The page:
For the next two years our nightlife revolved around the Good Rats…..if it was one of our birthdays we’d celebrate at one of their shows. Back then the legal drinking age was 18 and by late ’75 I was the only one of our group who was not yet “legal”. It was Quack’s birthday and we planned on going to Ubie’s OTJ club where the Good Rats were considered the “house band”. As I mentioned earlier, Quack didn’t usually drink, but when he did, watch the fuck out. Later on in life I spent some time as a bartender in various clubs around New York, but I never saw alcohol have a stronger and more adverse effect on a human as it did on Quack. This quiet and gentle soul would transform into an absolute beast when he drank. And on this particular birthday he drank…..a lot. We started drinking at the house and continued all the way to the club. By the time we were inside of Ubie’s we were pretty buzzed. And Quack was in rare form. All the hang ups that usually prevented him from approaching women had been washed away by booze as he hit on any female within earshot. His failure with these ladies just made him more agitated. Our salvation would be when the Good Rats hit the stage and Quack would be hypnotized by the music like the proverbial savage beast. But this night took a weird turn. Before the Good Rats hit the stage an announcer took the mike and introduced the “Opening Act”, some unheard of comedian who had the daunting task of entertaining a room full of rowdies. And boy did he suck. His attempt at jokes were amazingly unfunny and the crowd let him know it. It reminded me of a comedy routine I once heard Albert Brooks do about opening for Richie Havens at an arena in Texas. He concluded that a comedian had no business opening up a rock and roll show. And this night was living proof he was right.

Five minutes into his act the “comedian”, and I use that term loosely, had lost control of the crowd. In desperation he grabbed a conga drum and proceeded to jump off the stage shouting “Conga Line” attempting to calm the crowd down into some sort of controlled mayhem. Within seconds he was able to lure a few drunk folks to start following him around the room while he banged the conga drum and shouted some unusual cadence of grunts. It was surreal. But as they made their way past us Quack did what any drunk Quackenbush would do, he took a swing and the poor guy. A bouncer immediately grabbed him and escorted him, and the rest of us, outside. As we were exiting, above the sounds of the bizarre conga line, you could hear Quack shout these words at the opening act……..”I’ll be waiting for you in the parking lot and I’m gonna kick your ass”. Well we didn’t wait around for the comedian to leave the club and fall victim to Quack’s seriously intended threats. We calmed him down, got in the car, and went home.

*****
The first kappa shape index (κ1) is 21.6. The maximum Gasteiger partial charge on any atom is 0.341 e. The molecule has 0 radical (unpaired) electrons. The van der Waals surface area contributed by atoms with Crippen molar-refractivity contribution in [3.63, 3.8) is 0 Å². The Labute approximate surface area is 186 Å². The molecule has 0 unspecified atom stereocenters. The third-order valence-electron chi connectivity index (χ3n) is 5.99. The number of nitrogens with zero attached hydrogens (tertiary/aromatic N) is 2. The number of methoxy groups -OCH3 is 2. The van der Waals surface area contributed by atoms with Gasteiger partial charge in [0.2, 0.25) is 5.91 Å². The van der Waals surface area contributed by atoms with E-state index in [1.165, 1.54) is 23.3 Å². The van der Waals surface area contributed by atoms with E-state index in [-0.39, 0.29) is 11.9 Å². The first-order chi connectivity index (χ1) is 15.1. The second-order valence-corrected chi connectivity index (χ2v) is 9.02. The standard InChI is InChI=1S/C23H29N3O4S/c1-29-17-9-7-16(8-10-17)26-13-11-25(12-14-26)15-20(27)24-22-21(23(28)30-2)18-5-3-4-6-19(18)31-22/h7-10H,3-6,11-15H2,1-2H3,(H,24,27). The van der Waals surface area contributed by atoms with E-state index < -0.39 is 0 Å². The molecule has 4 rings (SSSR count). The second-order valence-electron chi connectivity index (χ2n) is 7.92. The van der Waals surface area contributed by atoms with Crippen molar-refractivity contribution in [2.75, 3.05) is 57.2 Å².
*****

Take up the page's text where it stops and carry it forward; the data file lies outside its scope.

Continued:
About 6-8 months later on a week night I was sitting in my families den with my Dad watching TV. He was watching a lame variety show called something like The Dick Van Dyke Summer Replacement Show. I was reading a magazine and half heartedly watching the show. Now you need to understand that my Dad was cut from the same cloth and raised in the same place as a well known character of the time, Archie Bunker. He was never bashful about speaking his mind and is never one to be what we now call politically correct. So when he said “Look at this wack-a-doo, they’ll let anyone on TV these days” I didn’t think much of it. Then I looked up at the TV and HOLY SHIT….THAT’S THE GUY QUACK WANTED TO BEAT UP!!!! Yep, that beyond lame comedian had somehow made his way to major network national TV. I was stupefied, how the hell could this have happened? As I watched it seemed like the guy was melting down, just like he did that night at Ubies, right there on my TV screen. This audience wasn’t “getting it” either and it was all very uncomfortable to watch. I told my dad the story of what had happened that night and he said something like “This guy looks like he needs a good ass whupping, he’s not funny, that’s for sure”. The next day I asked all my friends if they had seen “Mr. Unfunny” on TV and none of them had. They found my story hard to believe, how the hell did THAT clown get on TV. But over the next couple of months they all believed me. This guy was popping up on TV on almost a weekly basis and shortly thereafter appeared on our favorite show Saturday Night Live. And somehow, he was starting to be funny. Weird, but yeah, kinda funny.

I’m now 50 years old and there have been very few comedians during my lifetime that I think are truly genius. Lenny Bruce was one and his legacy is both groundbreaking and important. It’s unfortunate he died so young as it would have been interesting to watch his comedy evolve through the tumultuous late 60’s and 70’s. Bill Hicks is another. A guiding light through the chaos of ignorance and hypocrisy and another one that was taken way too young. And then there is that also deceased crazy ass fool we first saw open for our beloved Good Rats. You know him as Andy Kaufman.


Rich Haupt is a noted music industry outsider and nationally recognized
non-entity. Co-founder of the Rockadelic Record label in the late 80’s his
passion for vinyl has consumed his life and made it difficult to maintain
personal relationships. He does not own a cell phone.